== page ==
Imagine if all the trophies in a glass display case—the kind you might see in the hallway of a high school or college gym—suddenly came to life and started giving you a pep talk. You’d have Honda’s new ad for the Accord, from RPA.
“Better is a never-ending quest,” reads the plaque in the opening shot, before the camera pans upward to a first-prize statue of a man bowling, which suddenly animates and begins speaking. “There’s a danger to success,” he says, as he throws the ball. “It can bring out your best,” continues a similarly metallic girl, as she juggles the ball into a rainbow kick.
Once you’ve convinced yourself that yes, this is really happening, and no, you’re not having an acid flashback, you might proceed to be thankful that the initial couplet doesn’t turn on into a full-blown sing-song nursery rhyme.
Instead, the next line belongs to a prize fish whose attitude is all Eeyore from Winnie the Pooh. “Or lull you into complacency,” it drones, as if no, it’s not a very good day at all (and, to be fair, it probably it isn’t, for any fish on a line—let alone one that quickly gets scooped up by an eagle).
The camera ascends in a spiral. “If you think you’ve done your best,” says a winged statue, “then aim higher,” replies a chorus of archers. And so on, and so forth.
There are trophies for basketball, the performing arts, bodybuilding, motocross, academics, weight lifting, a spelling bee, a science fair, ballet and boxing, among others. “Keep on reaching for your best,” says a rock climber, as he summits another trophy to find a shiny black Honda perched on top “because better is a never-ending quest.”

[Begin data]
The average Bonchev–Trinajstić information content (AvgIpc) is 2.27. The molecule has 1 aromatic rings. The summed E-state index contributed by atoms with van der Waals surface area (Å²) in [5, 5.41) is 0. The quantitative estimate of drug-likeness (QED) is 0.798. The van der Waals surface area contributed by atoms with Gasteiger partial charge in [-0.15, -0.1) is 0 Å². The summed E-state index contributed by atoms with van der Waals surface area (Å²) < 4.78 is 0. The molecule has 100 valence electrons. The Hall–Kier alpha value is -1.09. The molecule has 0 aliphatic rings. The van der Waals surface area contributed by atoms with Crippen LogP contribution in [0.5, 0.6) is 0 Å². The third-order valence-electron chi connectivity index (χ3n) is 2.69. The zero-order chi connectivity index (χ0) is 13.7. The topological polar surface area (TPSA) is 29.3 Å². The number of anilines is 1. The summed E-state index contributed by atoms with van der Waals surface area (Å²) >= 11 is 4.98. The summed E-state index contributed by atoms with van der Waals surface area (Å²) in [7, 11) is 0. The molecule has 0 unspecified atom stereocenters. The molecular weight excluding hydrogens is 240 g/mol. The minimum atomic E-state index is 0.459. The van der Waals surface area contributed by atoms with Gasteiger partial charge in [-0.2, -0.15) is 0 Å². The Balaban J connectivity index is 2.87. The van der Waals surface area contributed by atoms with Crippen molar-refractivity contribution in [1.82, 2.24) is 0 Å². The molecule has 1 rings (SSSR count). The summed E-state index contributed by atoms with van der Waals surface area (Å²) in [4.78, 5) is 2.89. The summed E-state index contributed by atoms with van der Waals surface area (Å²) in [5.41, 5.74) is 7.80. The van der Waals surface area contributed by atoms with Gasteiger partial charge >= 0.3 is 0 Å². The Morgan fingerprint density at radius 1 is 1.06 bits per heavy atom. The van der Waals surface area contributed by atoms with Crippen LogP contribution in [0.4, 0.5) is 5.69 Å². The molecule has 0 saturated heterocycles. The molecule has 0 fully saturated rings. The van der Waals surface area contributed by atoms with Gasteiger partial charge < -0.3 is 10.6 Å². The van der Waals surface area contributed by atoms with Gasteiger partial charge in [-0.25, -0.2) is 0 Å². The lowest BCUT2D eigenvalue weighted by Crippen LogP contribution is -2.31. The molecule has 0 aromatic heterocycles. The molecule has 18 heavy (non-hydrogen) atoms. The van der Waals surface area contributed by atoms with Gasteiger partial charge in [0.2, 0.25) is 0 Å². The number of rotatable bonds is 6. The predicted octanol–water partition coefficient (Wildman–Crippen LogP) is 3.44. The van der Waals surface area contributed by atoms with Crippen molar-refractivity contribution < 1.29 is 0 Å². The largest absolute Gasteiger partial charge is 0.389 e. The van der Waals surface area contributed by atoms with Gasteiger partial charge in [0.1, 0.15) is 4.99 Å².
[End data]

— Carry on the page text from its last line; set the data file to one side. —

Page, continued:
It’s visually pleasant, and well written enough to hold attention, even if the sort of upbeat pop philosophy that finds its way into mass market ads can feel tediously pandering—like bad motivational quotes. The message is also clear enough. Honda is at the top of the metaphorical heap of achievement, even if its presence feels a little shoehorned in, or tacked on.
“Introducing the all new Accord, the most impressive Honda ever,” coos the closing voiceover. “Our quest for better never ends.”
In other words, the company is committed to quality—an argument that makes sense, given the automaker’s efforts to restore its reputation after production issues and a leadership shakeup in recent years.
Then again, there are apparently no trophies for accounting, or finance, or other business-oriented pursuits—the generally boring things that might help one earn enough money to buy a new car. In other words, all the fun stuff is metaphorical for slogging through your day job more efficiently so you can replace your vehicle when a hurricane blows through town and sweeps it away.
The new American Dream.
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